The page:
The Septuplets Turn 10!
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The Septuplets Turn 10!

It seems like just yesterday that they were burping babies, and now the McCaughey seven are rollicking preteens. See what they're up to today.

Catching Up with the Septuplets

Ten years ago headlines around the globe heralded the birth of the McCaughey septuplets in Iowa. After 40 people, including specialists in high-risk pregnancies and respiratory therapists, helped them into the world on November 19, 1997, USA Today trumpeted the miraculous 7. They were the "Magnificent seven!" in the Belfast News Letter and "Seven Bundles of Joy" for the Queensland, Australia, Courier-Mail. In Montreal The Gazette declared a "Miracle in Iowa."

The world's first surviving set of septuplets, the McCaugheys are the largest intact multiple birth on record. Born two and a half months early and weighing just 3 pounds each (give or take a few ounces), Alexis, Brandon, Joel, Kelsey, Kenny Jr., Natalie, and Nathan have grown and thrived as the world has watched.

At first, caring for the seven fragile preemies meant endless diaper changes and feedings by their parents, Bobbi and Kenny McCaughey, and a volunteer team of friends and family from in and around their hometown of Carlisle, near Des Moines. Photographs from the septuplets' first years depict exhausted adults plastered with sleeping -- or crying -- babies. Tender nurturing was the order of the day.

Now parenting the seven -- and their older sister, Mikayla, who will turn 12 in January -- is more like reining in a fun-loving mob. When the gang arrives for this month's Ladies' Home Journal cover photo session, they gallivant down the prop-lined corridor to the studio. "Look! The bathtub!" Natalie cries, and the septuplets rush to surround a white claw-foot tub as Mikayla watches, the bemused big sister. "We've been here four times for Ladies' Home Journal shoots," Bobbi explains.

"A printing press," announces Joel, gripping the wooden handle as the group passes an old-time machine.

"Hold my hand, honey," commands his mother.

When the kids see the crew, some of whom they remember from years past, it's hugs all around. Stylists usher the girls into the dressing room. "These are adorable," Mikayla says about the ballet flats she'll wear.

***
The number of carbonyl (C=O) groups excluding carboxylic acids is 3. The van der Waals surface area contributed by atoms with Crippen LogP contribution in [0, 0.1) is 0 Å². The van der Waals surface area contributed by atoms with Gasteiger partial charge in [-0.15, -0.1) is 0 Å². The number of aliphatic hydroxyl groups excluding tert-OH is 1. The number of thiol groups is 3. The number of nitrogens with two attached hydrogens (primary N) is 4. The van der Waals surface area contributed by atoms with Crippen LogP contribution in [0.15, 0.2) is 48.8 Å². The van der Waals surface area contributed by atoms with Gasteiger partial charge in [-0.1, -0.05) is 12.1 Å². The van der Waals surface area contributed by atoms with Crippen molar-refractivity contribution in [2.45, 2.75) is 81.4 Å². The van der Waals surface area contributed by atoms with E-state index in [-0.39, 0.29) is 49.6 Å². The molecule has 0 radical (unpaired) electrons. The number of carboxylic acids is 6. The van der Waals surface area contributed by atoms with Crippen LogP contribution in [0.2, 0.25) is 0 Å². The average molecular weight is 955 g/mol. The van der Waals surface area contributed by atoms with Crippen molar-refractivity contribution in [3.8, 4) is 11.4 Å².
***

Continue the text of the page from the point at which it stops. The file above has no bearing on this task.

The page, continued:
"Cute boots," Natalie remarks about the footwear that's been chosen for Kelsey, before putting on her own Mary Janes. Then to the makeup artist: "What color is this lip gloss?"

Meanwhile, the boys chow down on breakfast bars and guzzle juice at a snack table while waiting their turn to get ready. "Okay," says photographer Steve Liss, "who gets into trouble at school?" Only Kenny Jr. raises his hand. "Not even a contest?" marvels Liss.

"Kenny asked his teacher to marry him," Brandon offers, as if to explain the extent of his brother's daring. Kenny Jr. glares at him.

Soon all eight are costumed and have posed for a group shot. Then just the septuplets surround a giant white-and-red 10th-birthday cake. Years in the public eye have accustomed them to taking direction. They pose and cavort as Liss requests.

Behind the Scenes

These days, they're aware they're famous and will even point that out to their mother from time to time. "But they're still not sure why," Bobbi marvels. "They've noticed there aren't other families with such large numbers of children born on the same day, but they haven't put it all together."

But of course, as children, they are more interested in things they've accomplished by themselves, like Brandon's and Kenny Jr.'s baseball trophies, earned at school last year.

Nathan's most recent big achievement has been giving up his walker, which had been necessitated by spastic diplegia, or unwanted muscle contractions, a problem he's had since birth. Surgery, as well as ongoing physical therapy, contributed to the improvement. In September 2006 doctors cut through the bones of his lower legs, which had been pulled out of alignment by his muscles. They then reoriented the bones to straighten out his feet. To hold the shinbones in place while they were healing, the doctors placed metal plates on them. The bones have healed, so the plates will be removed in the near future during an as-yet-unscheduled operation.